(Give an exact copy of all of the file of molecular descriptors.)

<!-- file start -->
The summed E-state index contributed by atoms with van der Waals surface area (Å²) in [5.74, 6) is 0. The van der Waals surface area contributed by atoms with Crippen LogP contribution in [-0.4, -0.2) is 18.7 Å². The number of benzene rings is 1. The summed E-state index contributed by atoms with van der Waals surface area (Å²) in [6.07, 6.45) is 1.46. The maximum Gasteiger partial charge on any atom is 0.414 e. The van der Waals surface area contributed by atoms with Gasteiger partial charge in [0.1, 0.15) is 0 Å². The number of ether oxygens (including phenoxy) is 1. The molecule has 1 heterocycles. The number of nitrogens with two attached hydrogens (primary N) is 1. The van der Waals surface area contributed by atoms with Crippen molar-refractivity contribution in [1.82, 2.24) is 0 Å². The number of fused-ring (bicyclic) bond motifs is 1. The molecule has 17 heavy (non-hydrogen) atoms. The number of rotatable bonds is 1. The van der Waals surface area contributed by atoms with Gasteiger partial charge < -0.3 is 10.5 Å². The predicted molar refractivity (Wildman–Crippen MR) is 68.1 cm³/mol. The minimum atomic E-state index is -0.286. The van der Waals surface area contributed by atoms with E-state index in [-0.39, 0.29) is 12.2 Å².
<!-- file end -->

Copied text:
The summed E-state index contributed by atoms with van der Waals surface area (Å²) in [5.74, 6) is 0. The van der Waals surface area contributed by atoms with Crippen LogP contribution in [-0.4, -0.2) is 18.7 Å². The number of benzene rings is 1. The summed E-state index contributed by atoms with van der Waals surface area (Å²) in [6.07, 6.45) is 1.46. The maximum Gasteiger partial charge on any atom is 0.414 e. The van der Waals surface area contributed by atoms with Gasteiger partial charge in [0.1, 0.15) is 0 Å². The number of ether oxygens (including phenoxy) is 1. The molecule has 1 heterocycles. The number of nitrogens with two attached hydrogens (primary N) is 1. The van der Waals surface area contributed by atoms with Crippen molar-refractivity contribution in [1.82, 2.24) is 0 Å². The number of fused-ring (bicyclic) bond motifs is 1. The molecule has 17 heavy (non-hydrogen) atoms. The number of rotatable bonds is 1. The van der Waals surface area contributed by atoms with Gasteiger partial charge < -0.3 is 10.5 Å². The predicted molar refractivity (Wildman–Crippen MR) is 68.1 cm³/mol. The minimum atomic E-state index is -0.286. The van der Waals surface area contributed by atoms with E-state index in [-0.39, 0.29) is 12.2 Å².